To obtain a larger number of polymorphic markers, we additionally developed and sequenced a microsatellite-enriched library. Size-selected genomic DNA fragments were enriched for microsatellite content by using magnetic streptavidin beads and biotin-labeled GATA, GTAT, AAAC, and AAAG repeat oligonucleotides. The enriched library was prepared and analyzed on a Roche 454 platform using the GS FLX Titanium reagents according to the manufacturer's manual. This produced 14,467 sequence reads ranging from 80 to 550 bp with an average length of 459 bp.
Microsatellite screening—The screening of the generated DNA sequences from the nonenriched shotgun library for microsatellite loci and the design of oligonucleotide PCR primers was conducted with QDD software version 2.1 (Meglecz et al., 2010). A total of 1197 microsatellite loci, containing di-, tri-, tetra-, penta-, and hexanucleotide repeat motifs, with a GC content of 35–60% and a melting temperature (Tm) ranging from 57°C to 60°C were identified. A total of 60 microsatellite loci with at least five repeats, including six loci with hexanucleotide repeats, two loci with pentanucleotide repeats, three loci with tetranucleotide repeats, 35 loci with trinucleotide repeats, and 14 loci with dinucleotide repeats, were tested for proper PCR amplification using genomic DNA.
The sequences obtained with the enriched library contained 676 sequences with microsatellite inserts. Using a Primer3-based (Koressaar and Remm, 2007; Untergasser et al., 2012) custom-made software (property of Ecogenics, Zurich, Switzerland), 361 reads were suitable for designing primers with a GC content of 20–80% and a Tm ranging from 57°C to 63°C. Of these loci, 24 were selected for screening. All of the selected loci had at least six repeat units in the case of tri- and tetranucleotide repeat motifs or at least 10 repeat units in the case of dinucleotide repeat motifs.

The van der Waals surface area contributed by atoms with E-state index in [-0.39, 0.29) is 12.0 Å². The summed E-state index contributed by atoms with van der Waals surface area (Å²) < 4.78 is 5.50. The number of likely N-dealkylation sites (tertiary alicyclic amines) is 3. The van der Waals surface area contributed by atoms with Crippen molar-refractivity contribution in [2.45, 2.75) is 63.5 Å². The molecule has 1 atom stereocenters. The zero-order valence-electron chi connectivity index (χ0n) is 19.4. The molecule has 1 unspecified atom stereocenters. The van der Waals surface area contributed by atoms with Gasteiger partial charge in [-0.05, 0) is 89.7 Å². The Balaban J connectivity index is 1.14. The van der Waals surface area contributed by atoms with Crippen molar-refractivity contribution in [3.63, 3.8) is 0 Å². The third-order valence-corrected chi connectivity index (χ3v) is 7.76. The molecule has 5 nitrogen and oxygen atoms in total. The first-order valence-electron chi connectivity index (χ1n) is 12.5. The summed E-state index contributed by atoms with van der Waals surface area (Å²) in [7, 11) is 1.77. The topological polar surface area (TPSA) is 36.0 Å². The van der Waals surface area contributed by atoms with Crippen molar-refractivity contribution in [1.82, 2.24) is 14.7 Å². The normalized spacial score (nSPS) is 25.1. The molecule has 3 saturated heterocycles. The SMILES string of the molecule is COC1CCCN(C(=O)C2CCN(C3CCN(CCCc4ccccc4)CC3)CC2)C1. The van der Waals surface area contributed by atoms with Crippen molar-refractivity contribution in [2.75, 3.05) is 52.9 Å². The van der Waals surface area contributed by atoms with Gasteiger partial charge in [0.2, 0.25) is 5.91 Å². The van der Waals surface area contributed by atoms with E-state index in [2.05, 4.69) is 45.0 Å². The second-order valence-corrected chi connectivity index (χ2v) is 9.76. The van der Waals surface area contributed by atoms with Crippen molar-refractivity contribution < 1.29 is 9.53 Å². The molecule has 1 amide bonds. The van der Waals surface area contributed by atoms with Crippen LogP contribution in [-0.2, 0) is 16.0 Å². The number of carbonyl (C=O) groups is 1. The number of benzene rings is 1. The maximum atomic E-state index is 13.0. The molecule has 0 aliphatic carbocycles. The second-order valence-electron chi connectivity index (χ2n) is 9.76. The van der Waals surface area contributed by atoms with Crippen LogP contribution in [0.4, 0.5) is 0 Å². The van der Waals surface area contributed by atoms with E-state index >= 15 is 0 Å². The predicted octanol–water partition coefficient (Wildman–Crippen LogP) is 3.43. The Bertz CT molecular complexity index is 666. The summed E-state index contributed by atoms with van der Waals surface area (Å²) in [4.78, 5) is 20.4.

For assessing optimal annealing temperatures, a gradient PCR with annealing temperatures varying between 53°C and 63°C was carried out for each primer pair in a 15.6-µL reaction volume containing 20–40 ng DNA, 0.16 µM of each forward and reverse primer (Eurofins MWG Operon, Ebersberg, Germany), 1× TaqBuffer S (PeqLab), 1.5 mM MgCl2, 0.25 mM of each dNTP, and 0.03 units Hot Taq polymerase (PeqLab). For all primer pairs, the temperature profile of the PCR was as follows: 95°C for 1 min; 30 cycles of 94°C for 1 min, 58°C ± 5°C for 1 min, and 72°C for 1 min; plus a final extension of 72°C for 7 min. Amplification of PCR was evaluated by visual inspection of gel electrophoresis.